• In June 2012, a small Utah-based marketing firm named Orange Soda was acquired by a diversified $1.3bn holding company called Deluxe, Corp. for $27.7 million in cash. Orange Soda’s niche – diversified services such as SEM for small to mid-sized businesses – may act as a complement to Deluxe’s mishmash of printing services and web hosting brands.
  • In July 2012, a piece of the Toronto-based agency Digital Cement – the part that does “creative and digital strategy,” was discontinued, resulting in the loss of ten jobs. Digital Cement had been acquired by Pitney Bowes for $40 million in 2007. Other (presumably more strategic or profitable) operating parts of this “digital strategy agency” carry on under the ownership of the parent company, a diversified $3bn conglomerate.
  • In July 2012, fast-growing new agency Anomaly won new business promoting the BMW’s Mini brand in Canada. Former “upstart agency” Taxi had shepherded that brand for a decade. Obviously sensing that the client was bent on a change of atmosphere, Taxi declined to jump into the hopper with the other agencies in on the pitch process. The problem with being an upstart is: live by the sword, die by the sword. It’s fun spiriting business away from the complacent big shops, until you’re them.
  • In July 2012, Microsoft, a $242 billion company, wrote off an impairment charge in connection with almost the entire value of its $5.3 billion, 2007 acquisition of Aquantive, an unwieldy mix of digital agencies (including Razorfish) and ad network technologies and assets. As part of discussion around this event, we were once reminded that Microsoft abandoned one of the most valuable pieces of this puzzle, Razorfish, in a $530 million sale to Publicis in August 2009. So Razorfish is now part of a smaller company than before, but more logically part of a global agency holding company (worth about $8bn) as opposed to a software company. Is Razorfish’s diverse line of business growing faster than most of the rest of Publicis’ business? Probably. How profitable is it? Difficult to say. How much of the business involves advertising and marketing online, and how much of it is strictly about design, apps, and websites? Which part is better business? Are they doing a good job at client retention, or are clients leaving despite the power of other pre-existing relationships with other parts of the agency? Those are all important questions. The answers are often dependent on execution and client tastes across thousands of projects, not any kind of sweeping logic or visionary leadership.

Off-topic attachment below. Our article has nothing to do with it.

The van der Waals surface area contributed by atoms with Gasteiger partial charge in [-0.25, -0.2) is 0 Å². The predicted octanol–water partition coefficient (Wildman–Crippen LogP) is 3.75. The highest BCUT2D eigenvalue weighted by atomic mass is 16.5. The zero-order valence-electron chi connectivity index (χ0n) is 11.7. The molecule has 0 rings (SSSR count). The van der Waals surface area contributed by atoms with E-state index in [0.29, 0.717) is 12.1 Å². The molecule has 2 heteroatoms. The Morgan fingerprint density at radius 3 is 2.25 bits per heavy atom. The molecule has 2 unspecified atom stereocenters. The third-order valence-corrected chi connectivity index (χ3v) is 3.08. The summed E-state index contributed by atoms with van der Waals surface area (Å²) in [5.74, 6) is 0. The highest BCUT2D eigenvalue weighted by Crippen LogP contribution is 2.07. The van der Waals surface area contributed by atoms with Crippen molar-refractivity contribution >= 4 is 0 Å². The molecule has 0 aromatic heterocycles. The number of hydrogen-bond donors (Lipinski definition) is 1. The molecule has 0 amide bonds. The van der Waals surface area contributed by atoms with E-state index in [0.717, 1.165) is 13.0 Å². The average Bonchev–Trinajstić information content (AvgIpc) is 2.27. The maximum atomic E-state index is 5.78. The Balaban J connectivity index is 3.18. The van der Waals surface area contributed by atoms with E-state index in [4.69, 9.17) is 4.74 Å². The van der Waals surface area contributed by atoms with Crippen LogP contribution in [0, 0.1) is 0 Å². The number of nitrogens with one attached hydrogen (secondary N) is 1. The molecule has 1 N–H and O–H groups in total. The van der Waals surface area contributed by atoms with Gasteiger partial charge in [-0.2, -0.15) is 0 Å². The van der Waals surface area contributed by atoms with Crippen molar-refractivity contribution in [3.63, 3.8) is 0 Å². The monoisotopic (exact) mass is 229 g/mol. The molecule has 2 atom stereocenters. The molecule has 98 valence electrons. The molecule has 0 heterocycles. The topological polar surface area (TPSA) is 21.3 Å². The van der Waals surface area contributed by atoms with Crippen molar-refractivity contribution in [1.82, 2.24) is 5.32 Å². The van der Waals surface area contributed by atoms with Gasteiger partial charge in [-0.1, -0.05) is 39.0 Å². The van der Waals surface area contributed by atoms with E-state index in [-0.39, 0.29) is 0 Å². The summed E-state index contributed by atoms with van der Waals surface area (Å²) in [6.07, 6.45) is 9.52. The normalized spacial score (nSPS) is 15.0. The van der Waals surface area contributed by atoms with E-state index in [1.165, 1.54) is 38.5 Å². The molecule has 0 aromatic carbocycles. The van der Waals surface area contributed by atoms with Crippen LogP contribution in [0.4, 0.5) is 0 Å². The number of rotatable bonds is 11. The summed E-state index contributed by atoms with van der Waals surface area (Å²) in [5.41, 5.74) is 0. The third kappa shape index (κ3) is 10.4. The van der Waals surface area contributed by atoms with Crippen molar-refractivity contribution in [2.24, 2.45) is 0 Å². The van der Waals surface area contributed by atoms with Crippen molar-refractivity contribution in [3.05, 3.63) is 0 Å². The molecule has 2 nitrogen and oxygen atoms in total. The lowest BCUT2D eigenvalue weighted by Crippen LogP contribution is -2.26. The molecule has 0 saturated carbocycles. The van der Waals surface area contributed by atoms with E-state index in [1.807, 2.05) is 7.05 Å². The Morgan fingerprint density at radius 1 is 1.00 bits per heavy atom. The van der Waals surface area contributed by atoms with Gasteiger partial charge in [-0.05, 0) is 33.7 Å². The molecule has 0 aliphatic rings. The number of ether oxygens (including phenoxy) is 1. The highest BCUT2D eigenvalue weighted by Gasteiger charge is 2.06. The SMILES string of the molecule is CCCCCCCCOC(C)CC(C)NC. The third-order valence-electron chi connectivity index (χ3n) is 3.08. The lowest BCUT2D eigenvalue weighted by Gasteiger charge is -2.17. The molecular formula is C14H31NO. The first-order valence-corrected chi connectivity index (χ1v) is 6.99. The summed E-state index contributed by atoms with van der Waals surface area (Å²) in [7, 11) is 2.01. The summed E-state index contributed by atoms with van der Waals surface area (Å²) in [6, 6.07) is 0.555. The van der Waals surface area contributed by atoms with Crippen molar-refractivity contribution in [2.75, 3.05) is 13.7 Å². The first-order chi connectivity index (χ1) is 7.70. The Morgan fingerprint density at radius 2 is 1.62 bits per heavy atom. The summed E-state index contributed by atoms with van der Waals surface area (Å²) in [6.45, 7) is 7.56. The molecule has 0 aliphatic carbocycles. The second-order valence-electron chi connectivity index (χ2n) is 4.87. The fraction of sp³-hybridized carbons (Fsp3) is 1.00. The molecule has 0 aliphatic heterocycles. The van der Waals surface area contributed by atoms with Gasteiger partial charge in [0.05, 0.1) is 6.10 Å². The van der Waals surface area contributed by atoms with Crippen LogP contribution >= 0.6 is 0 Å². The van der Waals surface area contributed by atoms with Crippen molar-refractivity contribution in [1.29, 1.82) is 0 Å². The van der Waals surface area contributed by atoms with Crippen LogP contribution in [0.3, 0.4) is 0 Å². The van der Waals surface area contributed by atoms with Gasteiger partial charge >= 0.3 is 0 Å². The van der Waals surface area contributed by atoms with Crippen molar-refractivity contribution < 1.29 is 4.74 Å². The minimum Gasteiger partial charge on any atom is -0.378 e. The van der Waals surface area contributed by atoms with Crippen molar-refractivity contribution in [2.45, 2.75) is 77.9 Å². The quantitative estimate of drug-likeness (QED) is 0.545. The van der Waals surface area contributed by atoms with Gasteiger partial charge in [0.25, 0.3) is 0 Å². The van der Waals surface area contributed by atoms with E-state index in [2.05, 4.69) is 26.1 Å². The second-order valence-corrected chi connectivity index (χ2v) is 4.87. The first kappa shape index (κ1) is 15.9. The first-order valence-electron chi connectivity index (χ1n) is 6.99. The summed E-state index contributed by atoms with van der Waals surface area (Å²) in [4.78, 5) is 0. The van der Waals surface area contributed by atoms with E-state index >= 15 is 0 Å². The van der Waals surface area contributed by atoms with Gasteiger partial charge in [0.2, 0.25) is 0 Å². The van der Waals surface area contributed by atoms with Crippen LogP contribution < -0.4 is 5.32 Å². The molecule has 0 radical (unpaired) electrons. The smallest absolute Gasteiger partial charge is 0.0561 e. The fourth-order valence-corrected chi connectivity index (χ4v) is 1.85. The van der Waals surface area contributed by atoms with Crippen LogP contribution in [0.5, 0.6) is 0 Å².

• In May 2011, Publicis also acquired digital agency Rosetta for $575 million in cash plus performance incentives. One reporter made the curious claim that with the acquisition, there remained only one independent digital marketing agency eligible for a major acquisition: AKQA. Perhaps Publicis had already found Razorfish wanting, but more likely, the acquisition has set it well on its way to achieving its goal of “35% of revenues from digital.” To fund its rapid expansion, Publicis has relied on large debt offerings.
  • As if to confirm the “only one major digital independent left” line of thinking, the New York Times recently reported (June, 2012) that WPP has acquired AKQA for about $540 million. Recent reports peg WPP’s revenue proportion from digital at 31% following the acquisition, hot on the heels of Publicis at 33%. What counts as “digital” is presumably somewhat fluid, but it’s clear that chiefs of ad agency conglomerates are bent on beefing it up, come hell or high water. Which parts of the whole agency revenue mix — including which parts of “digital” – are most profitable (or profitable at all) is a question of keen interest to those doing the books. From the outside, we get to see less of that.

And clients don’t care if the agency is particularly profitable. They do, however, like continuity.

Does the above help us find a pattern? Maybe.

patterns in advertising

Do YOU see a pattern?

Shrinking… or growing?

Yes, there will probably be a long term trend towards a typical “agency of the future,” one that doesn’t look quite like the agency of yesterday.  Personally, I’m rooting for the kinds of organizations (and technologies) that help companies to build “predictable response assets.”  But I’m laboring under no illusions that any mass takeover of tens of billions of dollars of global ad budgets is going to instantly benefit a mythical, better-adapted agency stuffed with “quants.”